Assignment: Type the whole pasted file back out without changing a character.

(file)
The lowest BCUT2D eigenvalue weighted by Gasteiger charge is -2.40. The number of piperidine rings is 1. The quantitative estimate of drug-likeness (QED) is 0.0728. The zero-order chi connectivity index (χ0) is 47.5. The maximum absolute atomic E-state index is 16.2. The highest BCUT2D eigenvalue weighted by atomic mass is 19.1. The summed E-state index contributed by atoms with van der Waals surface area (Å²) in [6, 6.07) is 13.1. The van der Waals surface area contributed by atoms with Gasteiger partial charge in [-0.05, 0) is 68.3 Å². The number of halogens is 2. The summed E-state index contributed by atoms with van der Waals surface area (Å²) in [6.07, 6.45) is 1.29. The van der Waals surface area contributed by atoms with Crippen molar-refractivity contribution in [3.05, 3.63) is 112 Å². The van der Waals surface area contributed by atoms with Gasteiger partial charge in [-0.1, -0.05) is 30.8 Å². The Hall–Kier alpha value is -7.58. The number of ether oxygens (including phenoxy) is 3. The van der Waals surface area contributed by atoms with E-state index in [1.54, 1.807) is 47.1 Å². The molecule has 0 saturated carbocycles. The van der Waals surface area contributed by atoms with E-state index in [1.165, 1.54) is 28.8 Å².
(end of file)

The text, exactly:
The lowest BCUT2D eigenvalue weighted by Gasteiger charge is -2.40. The number of piperidine rings is 1. The quantitative estimate of drug-likeness (QED) is 0.0728. The zero-order chi connectivity index (χ0) is 47.5. The maximum absolute atomic E-state index is 16.2. The highest BCUT2D eigenvalue weighted by atomic mass is 19.1. The summed E-state index contributed by atoms with van der Waals surface area (Å²) in [6, 6.07) is 13.1. The van der Waals surface area contributed by atoms with Gasteiger partial charge in [-0.05, 0) is 68.3 Å². The number of halogens is 2. The summed E-state index contributed by atoms with van der Waals surface area (Å²) in [6.07, 6.45) is 1.29. The van der Waals surface area contributed by atoms with Crippen molar-refractivity contribution in [3.05, 3.63) is 112 Å². The van der Waals surface area contributed by atoms with Gasteiger partial charge in [-0.1, -0.05) is 30.8 Å². The Hall–Kier alpha value is -7.58. The number of ether oxygens (including phenoxy) is 3. The van der Waals surface area contributed by atoms with E-state index in [1.54, 1.807) is 47.1 Å². The molecule has 0 saturated carbocycles. The van der Waals surface area contributed by atoms with E-state index in [1.165, 1.54) is 28.8 Å².